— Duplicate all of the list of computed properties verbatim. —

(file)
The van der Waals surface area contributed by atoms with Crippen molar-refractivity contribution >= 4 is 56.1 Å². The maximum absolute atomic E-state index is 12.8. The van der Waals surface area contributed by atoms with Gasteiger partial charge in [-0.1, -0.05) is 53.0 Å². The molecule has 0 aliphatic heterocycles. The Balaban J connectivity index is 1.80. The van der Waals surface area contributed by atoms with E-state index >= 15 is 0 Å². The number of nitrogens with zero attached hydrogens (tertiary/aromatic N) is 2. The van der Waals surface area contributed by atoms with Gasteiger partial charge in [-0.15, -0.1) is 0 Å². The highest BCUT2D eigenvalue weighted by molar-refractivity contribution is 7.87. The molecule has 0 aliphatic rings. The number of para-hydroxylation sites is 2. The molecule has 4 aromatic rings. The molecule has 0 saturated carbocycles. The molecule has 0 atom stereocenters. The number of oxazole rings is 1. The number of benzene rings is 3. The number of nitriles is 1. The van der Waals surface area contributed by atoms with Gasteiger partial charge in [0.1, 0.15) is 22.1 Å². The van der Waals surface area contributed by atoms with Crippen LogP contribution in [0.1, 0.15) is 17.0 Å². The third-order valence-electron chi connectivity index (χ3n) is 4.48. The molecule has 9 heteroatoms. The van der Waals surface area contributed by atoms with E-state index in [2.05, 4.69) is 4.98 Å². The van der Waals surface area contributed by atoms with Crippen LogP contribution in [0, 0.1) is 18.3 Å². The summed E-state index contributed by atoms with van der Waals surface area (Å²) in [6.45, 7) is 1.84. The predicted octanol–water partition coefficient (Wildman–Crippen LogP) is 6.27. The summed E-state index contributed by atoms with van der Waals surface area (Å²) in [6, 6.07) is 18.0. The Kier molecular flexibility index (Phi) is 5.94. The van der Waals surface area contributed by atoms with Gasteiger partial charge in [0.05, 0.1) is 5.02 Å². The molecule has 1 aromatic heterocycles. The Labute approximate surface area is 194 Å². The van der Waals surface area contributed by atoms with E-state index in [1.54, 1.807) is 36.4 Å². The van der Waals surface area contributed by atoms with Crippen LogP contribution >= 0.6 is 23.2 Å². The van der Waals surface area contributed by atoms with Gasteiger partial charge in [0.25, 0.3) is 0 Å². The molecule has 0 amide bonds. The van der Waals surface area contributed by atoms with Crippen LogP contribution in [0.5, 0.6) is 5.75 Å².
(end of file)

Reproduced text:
The van der Waals surface area contributed by atoms with Crippen molar-refractivity contribution >= 4 is 56.1 Å². The maximum absolute atomic E-state index is 12.8. The van der Waals surface area contributed by atoms with Gasteiger partial charge in [-0.1, -0.05) is 53.0 Å². The molecule has 0 aliphatic heterocycles. The Balaban J connectivity index is 1.80. The van der Waals surface area contributed by atoms with E-state index >= 15 is 0 Å². The number of nitrogens with zero attached hydrogens (tertiary/aromatic N) is 2. The van der Waals surface area contributed by atoms with Gasteiger partial charge in [-0.15, -0.1) is 0 Å². The highest BCUT2D eigenvalue weighted by molar-refractivity contribution is 7.87. The molecule has 0 aliphatic rings. The number of para-hydroxylation sites is 2. The molecule has 4 aromatic rings. The molecule has 0 saturated carbocycles. The molecule has 0 atom stereocenters. The number of oxazole rings is 1. The number of benzene rings is 3. The number of nitriles is 1. The van der Waals surface area contributed by atoms with Gasteiger partial charge in [0.1, 0.15) is 22.1 Å². The van der Waals surface area contributed by atoms with Crippen LogP contribution in [0.1, 0.15) is 17.0 Å². The third-order valence-electron chi connectivity index (χ3n) is 4.48. The molecule has 9 heteroatoms. The van der Waals surface area contributed by atoms with E-state index in [2.05, 4.69) is 4.98 Å². The van der Waals surface area contributed by atoms with Crippen LogP contribution in [0, 0.1) is 18.3 Å². The summed E-state index contributed by atoms with van der Waals surface area (Å²) in [6.45, 7) is 1.84. The predicted octanol–water partition coefficient (Wildman–Crippen LogP) is 6.27. The summed E-state index contributed by atoms with van der Waals surface area (Å²) in [6, 6.07) is 18.0. The Kier molecular flexibility index (Phi) is 5.94. The van der Waals surface area contributed by atoms with Gasteiger partial charge in [0.05, 0.1) is 5.02 Å². The molecule has 1 aromatic heterocycles. The Labute approximate surface area is 194 Å². The van der Waals surface area contributed by atoms with E-state index in [1.54, 1.807) is 36.4 Å². The van der Waals surface area contributed by atoms with Crippen LogP contribution >= 0.6 is 23.2 Å². The van der Waals surface area contributed by atoms with Gasteiger partial charge in [0.25, 0.3) is 0 Å². The molecule has 0 amide bonds. The van der Waals surface area contributed by atoms with Crippen LogP contribution in [0.5, 0.6) is 5.75 Å².